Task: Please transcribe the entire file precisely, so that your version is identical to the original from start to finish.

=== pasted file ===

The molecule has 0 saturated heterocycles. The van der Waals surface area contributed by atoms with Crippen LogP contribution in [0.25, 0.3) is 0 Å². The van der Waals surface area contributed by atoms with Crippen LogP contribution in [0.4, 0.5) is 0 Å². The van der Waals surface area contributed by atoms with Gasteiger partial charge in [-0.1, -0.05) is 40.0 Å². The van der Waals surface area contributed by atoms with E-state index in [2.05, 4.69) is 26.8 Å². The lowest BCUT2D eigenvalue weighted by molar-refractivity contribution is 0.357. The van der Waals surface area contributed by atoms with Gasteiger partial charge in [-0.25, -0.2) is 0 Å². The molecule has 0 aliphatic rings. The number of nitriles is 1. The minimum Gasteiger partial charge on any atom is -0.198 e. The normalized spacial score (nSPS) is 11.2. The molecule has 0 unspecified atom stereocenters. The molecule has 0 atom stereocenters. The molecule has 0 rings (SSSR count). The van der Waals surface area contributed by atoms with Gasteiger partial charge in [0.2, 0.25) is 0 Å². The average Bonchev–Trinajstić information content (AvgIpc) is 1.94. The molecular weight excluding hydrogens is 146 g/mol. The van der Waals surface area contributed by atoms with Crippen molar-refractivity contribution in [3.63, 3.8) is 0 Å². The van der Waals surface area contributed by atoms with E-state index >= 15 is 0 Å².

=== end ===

The molecule has 0 saturated heterocycles. The van der Waals surface area contributed by atoms with Crippen LogP contribution in [0.25, 0.3) is 0 Å². The van der Waals surface area contributed by atoms with Crippen LogP contribution in [0.4, 0.5) is 0 Å². The van der Waals surface area contributed by atoms with Gasteiger partial charge in [-0.1, -0.05) is 40.0 Å². The van der Waals surface area contributed by atoms with E-state index in [2.05, 4.69) is 26.8 Å². The lowest BCUT2D eigenvalue weighted by molar-refractivity contribution is 0.357. The van der Waals surface area contributed by atoms with Gasteiger partial charge in [-0.25, -0.2) is 0 Å². The molecule has 0 aliphatic rings. The number of nitriles is 1. The minimum Gasteiger partial charge on any atom is -0.198 e. The normalized spacial score (nSPS) is 11.2. The molecule has 0 unspecified atom stereocenters. The molecule has 0 atom stereocenters. The molecule has 0 rings (SSSR count). The van der Waals surface area contributed by atoms with Gasteiger partial charge in [0.2, 0.25) is 0 Å². The average Bonchev–Trinajstić information content (AvgIpc) is 1.94. The molecular weight excluding hydrogens is 146 g/mol. The van der Waals surface area contributed by atoms with Crippen molar-refractivity contribution in [3.63, 3.8) is 0 Å². The van der Waals surface area contributed by atoms with E-state index >= 15 is 0 Å².